Exploring the Reading Experiences of High School Students on E-Book Reader

Exploring the Reading Experiences of High School Students on E-Book Reader

Yu-Chung Cheng (Department of Mass Communication, Hsuan Chuang University, Hsinchu City, Taiwan), Wen-Hung Liao (Department of Computer Science, National Chengchi University, Taipei, Taiwan), Tsai-Yen Li (Department of Computer Science, National Chengchi University, Taipei, Taiwan), Chien-Pao Chueh (Department of Computer Science, National Chengchi University, Taipei, Taiwan) and Hsiao-Ching Cho (Department of Journalism, National Chengchi University, Taipei, Taiwan)
Copyright: © 2013 |Pages: 16
DOI: 10.4018/ijopcd.2013010102
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Today’s ‘digital natives’ grew up in the age of network and digital devices. They have a completely different kind of cross-medium user experiences from the older generations. Understanding how the digital natives use e-book reader and their reading behavior will be an important issue for designing the next-generation e-book reader and mobile device. This study aims to explore how the introduction of e-book reader into high school campus influences the students’ learning and daily life. The authors found that e-book reader does help the students to develop a habit of mobile reading. Its effect exceeds our expectation of achieving digital learning. Using e-book reader, students engaged in creating new form of digital contents and became active in peer-sharing activities. Thus, they propose that when new curricula are designed, user experience with the e-book reader can be taken into account in order to maximize the potential of using the e-book reader in education.
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Rapid development of information and communication technologies has brought about fast-paced changes of life styles in contemporary society. The inventions and uses of mobile devices such as cell phones and e-book readers (e-reader, for short) not only altered the ways by which people communicate and obtain information but also made our daily life becoming increasingly dependent on mobile technologies. This is particularly the case for the ‘digital natives’ – a younger generation of people growing up fully immersed in the advent of digital technologies and computer networks. Their proficiency with multiple media endows them a unique and completely different set of cross-medium user experiences that could not have existed for the earlier generations (Kress, 2003; Selbar, 2004; Tapscott, 2008). Using e-readers, the digital natives certainly are not duplicating or reenacting their paper-reading predecessors’ experiences.

How do we understand the digital natives’ reading behaviors and other activities associated with the use of e-readers? This will be an important issue in designing new e-readers and other mobile devices. On the other hand, how do the emergence and propagation of new communication technologies influence the learning activities of the younger generation? How can we help to improve their new literacies in the digital era? These are the questions that concern many pedagogists (Lankshear & Knobel, 2006; Livingstone, Van Couvering, & Thumim, 2008). Considering these issues, we sought to bring the increasingly popular e-readers from the commercial market into the high school campus. In doing so, we hope to explore the potential of digital learning and to take this opportunity to see how this new technological development influences the reading behaviors and other aspects of daily life experiences among the young generation.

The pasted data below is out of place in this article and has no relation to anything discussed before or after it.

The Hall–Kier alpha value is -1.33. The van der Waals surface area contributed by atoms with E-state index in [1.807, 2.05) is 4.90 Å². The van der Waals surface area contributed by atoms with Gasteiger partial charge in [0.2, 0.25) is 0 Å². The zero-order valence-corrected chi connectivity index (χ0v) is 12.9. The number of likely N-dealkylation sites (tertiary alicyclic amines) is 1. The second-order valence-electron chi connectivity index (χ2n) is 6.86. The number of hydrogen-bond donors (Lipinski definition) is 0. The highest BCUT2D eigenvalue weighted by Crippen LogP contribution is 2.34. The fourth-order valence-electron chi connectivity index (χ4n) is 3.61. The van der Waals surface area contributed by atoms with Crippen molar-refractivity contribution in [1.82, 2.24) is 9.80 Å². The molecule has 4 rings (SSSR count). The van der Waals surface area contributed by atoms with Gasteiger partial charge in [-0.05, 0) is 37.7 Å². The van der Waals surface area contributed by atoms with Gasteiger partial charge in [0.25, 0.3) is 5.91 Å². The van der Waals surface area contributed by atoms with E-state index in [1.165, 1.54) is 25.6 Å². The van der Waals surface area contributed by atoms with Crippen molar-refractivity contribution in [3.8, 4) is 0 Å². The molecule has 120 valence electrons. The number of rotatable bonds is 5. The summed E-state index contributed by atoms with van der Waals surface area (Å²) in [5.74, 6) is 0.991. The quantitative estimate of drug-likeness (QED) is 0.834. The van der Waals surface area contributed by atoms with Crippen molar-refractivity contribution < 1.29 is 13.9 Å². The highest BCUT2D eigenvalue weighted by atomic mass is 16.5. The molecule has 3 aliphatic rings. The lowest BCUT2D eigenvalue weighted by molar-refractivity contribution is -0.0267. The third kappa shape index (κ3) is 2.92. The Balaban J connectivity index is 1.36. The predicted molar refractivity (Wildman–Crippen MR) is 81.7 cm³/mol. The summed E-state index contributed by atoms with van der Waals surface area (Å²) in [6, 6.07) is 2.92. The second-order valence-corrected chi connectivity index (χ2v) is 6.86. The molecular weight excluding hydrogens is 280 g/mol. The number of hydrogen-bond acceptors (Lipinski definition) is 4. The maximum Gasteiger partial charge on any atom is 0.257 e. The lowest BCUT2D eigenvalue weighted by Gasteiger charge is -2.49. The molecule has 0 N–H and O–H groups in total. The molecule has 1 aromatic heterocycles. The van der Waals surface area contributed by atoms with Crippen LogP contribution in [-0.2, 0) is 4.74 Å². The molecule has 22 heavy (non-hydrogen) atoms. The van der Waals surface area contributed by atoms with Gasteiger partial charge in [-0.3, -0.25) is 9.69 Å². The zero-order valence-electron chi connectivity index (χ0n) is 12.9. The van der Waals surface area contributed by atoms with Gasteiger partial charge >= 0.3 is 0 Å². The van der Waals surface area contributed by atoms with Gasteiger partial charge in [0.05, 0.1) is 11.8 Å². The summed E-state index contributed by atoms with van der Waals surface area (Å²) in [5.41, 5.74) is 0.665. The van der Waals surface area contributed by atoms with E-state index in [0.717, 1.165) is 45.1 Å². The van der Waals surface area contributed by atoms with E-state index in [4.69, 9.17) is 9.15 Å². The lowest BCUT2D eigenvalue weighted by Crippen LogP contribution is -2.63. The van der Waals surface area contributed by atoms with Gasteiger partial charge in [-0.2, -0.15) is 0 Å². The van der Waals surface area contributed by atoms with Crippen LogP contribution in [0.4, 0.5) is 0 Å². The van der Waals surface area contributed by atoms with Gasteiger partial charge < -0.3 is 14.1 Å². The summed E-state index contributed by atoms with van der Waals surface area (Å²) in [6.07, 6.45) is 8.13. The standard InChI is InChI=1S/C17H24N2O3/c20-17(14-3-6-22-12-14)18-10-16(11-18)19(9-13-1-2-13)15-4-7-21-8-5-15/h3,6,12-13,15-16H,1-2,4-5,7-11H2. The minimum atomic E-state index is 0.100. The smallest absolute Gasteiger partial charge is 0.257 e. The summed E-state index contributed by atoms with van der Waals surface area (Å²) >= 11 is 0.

In this study, we distributed experimental e-readers to a class of senior high school students and their teachers for using the e-reader as a study aid. Students were also encouraged to carry the reader with them so that they can use it outside the classroom, at home or during commute. During the five-month period of experiment, user behavior data were logged, collected, and analyzed. We documented changes in the users’ e-book reading behavior during the course of experiment, corresponding to progressive stages of growing familiarity and comfort with using the machine. By doing so, we hope to understand how the use of e-reader influences the students’ learning and daily life.

The experience of using a mobile device is universal to today’s society, but it is also uniquely personal in many aspects, including that of body, feeling, psychology and society. Thus, only when multiple approaches to the subject are contrasted and integrated, one can gain a deeper understanding of the new user experience with contemporary communication technologies (Haddon, 2005; Li & Cheng, 2011). In this study, we attempt to combine qualitative methods and informational technologies to develop a new methodological framework for analyzing the new user experiences. On one hand, the user log was collected from the e-reader. On the other hand, we conducted a long-term ethnographical observation of the user community, both on-line and off-line, and held a focus group interview to understand the users’ daily-life activities and to interpret the recorded user log in its context. Ultimately, by correlating the objective e-book usage data with the user’s subjective life experience, we hope to understand how mobile devices catalyze transformation of body, technology and life contexts in contemporary society.

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